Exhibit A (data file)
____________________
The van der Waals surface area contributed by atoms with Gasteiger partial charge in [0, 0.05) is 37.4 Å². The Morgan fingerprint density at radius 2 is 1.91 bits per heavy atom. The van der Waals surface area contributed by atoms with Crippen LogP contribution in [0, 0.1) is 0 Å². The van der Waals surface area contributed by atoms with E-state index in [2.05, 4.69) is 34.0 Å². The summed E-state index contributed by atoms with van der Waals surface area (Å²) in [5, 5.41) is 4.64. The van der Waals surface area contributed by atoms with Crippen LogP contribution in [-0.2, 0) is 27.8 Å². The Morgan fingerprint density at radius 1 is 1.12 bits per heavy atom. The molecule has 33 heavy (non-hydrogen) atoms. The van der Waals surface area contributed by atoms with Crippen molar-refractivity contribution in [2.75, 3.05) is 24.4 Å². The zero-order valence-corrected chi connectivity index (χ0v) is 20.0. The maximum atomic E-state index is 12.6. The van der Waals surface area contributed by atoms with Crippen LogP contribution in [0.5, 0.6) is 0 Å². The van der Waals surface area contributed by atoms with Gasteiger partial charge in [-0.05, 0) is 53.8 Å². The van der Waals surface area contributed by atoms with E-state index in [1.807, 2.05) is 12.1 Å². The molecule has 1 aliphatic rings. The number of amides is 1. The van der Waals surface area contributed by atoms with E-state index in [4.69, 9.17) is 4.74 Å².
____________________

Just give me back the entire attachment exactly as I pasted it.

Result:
The van der Waals surface area contributed by atoms with Gasteiger partial charge in [0, 0.05) is 37.4 Å². The Morgan fingerprint density at radius 2 is 1.91 bits per heavy atom. The van der Waals surface area contributed by atoms with Crippen LogP contribution in [0, 0.1) is 0 Å². The van der Waals surface area contributed by atoms with E-state index in [2.05, 4.69) is 34.0 Å². The summed E-state index contributed by atoms with van der Waals surface area (Å²) in [5, 5.41) is 4.64. The van der Waals surface area contributed by atoms with Crippen LogP contribution in [-0.2, 0) is 27.8 Å². The Morgan fingerprint density at radius 1 is 1.12 bits per heavy atom. The molecule has 33 heavy (non-hydrogen) atoms. The van der Waals surface area contributed by atoms with Crippen molar-refractivity contribution in [2.75, 3.05) is 24.4 Å². The zero-order valence-corrected chi connectivity index (χ0v) is 20.0. The maximum atomic E-state index is 12.6. The van der Waals surface area contributed by atoms with Crippen LogP contribution in [0.5, 0.6) is 0 Å². The van der Waals surface area contributed by atoms with Gasteiger partial charge in [-0.05, 0) is 53.8 Å². The van der Waals surface area contributed by atoms with E-state index in [1.807, 2.05) is 12.1 Å². The molecule has 1 aliphatic rings. The number of amides is 1. The van der Waals surface area contributed by atoms with E-state index in [4.69, 9.17) is 4.74 Å².